Reynolds appreciates being an independent distributor in a metropolitan environment. “I enjoy the people I work with and I enjoy the small-business aspect we have,” he says. “Who we are and the great companies that we serve reside at the heart of the American entrepreneurial spirit that helps to fuel, drive and grow our economy.”
Giving back to the industry
Reynolds, who along with wife, Jocelyn, are the proud parents of Aubrey (7) and Shea (4), is active in WIT where he helps to develop its NEXT Group that facilitates networking, knowledge and relationship building among up-and-coming leaders within WIT owner companies. He has also been involved with ASA’s Young Executives Division the last 10 years.
“I can’t say enough about the Young Executives Division,” he says. “For me, a good part of my growth and understanding of the industry has come through YEs. As I transitioned into the wholesale-distribution business it helped me connect with and create contacts and friendships with both distributors and vendors nationwide, as it continues to do today. I’m grateful to serve on the YEs board and hope to help provide to others who participate in YEs a similar experience to the one I have enjoyed.”
Reynolds also is a major supporter of the Young Execs work with Operation Rise & Conquer, an organization that provides rehabilitative services to wounded veterans at its facility in Crested Butte, Colo. Reynolds was part of a recent YEs trip to Colorado where he was able to witness first-hand the good ORC does for disabled vets. In the two short years YEs has been involved in Operation Rise & Conquer it has raised close to $250,000 for the organization.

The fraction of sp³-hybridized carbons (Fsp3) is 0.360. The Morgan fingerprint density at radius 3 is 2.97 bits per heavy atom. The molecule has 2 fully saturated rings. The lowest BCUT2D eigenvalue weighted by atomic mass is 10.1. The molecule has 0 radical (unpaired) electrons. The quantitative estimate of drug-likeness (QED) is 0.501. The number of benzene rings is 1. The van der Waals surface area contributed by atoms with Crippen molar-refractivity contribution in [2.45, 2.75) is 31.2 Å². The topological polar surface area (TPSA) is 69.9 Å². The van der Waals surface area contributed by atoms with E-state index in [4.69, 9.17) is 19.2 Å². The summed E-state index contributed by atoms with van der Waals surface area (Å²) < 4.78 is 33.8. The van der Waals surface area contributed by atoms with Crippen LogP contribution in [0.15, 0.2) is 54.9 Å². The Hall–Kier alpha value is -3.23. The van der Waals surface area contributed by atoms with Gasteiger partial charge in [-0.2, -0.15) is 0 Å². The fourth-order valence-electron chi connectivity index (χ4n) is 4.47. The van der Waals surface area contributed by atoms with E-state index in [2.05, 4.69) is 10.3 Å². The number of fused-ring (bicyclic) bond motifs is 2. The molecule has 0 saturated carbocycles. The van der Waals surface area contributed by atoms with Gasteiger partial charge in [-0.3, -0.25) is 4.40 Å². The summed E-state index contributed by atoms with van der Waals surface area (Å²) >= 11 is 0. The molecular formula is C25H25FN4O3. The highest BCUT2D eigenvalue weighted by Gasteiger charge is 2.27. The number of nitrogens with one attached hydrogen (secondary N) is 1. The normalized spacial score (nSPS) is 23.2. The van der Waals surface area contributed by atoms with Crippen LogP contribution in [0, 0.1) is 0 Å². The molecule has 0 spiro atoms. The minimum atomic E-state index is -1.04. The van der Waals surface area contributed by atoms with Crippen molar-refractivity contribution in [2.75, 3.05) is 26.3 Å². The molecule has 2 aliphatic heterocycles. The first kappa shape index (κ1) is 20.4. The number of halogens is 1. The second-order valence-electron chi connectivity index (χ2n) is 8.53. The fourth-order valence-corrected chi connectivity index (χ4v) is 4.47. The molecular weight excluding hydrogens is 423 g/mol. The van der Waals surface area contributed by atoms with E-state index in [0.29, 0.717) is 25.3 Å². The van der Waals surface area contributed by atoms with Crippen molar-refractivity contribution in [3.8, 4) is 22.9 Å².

“It’s been incredible working with ASA and its donor companies on this,” says Reynolds, who lauded former Globe Union President and CEO Michael Werner for his vision in creating the ORC initiative. “It is amazing to see the transformative work they do for these heroes who have sacrificed so much for our country. Going to Colorado and watching them in action was an inspiring experience. I would encourage others to go see first-hand what the Adaptive Sports Center is doing for our soldiers who have helped sustain the American way of life.”
Seeing the industry band together like it has for Operation Rise & Conquer is one of the many facets Reynolds feels would be an attractive selling point to a young person looking for a rewarding career path.
“There are robust opportunities for someone looking to join our industry,” he says. “Ambition and respect in this industry will go a long way. If you have the drive and desire to be great in the PHCP industry, you can achieve that goal with knowledge, perseverance and consistency.”
This article was originally titled “Shaping the future” in the April 2016 print edition of Supply House Times.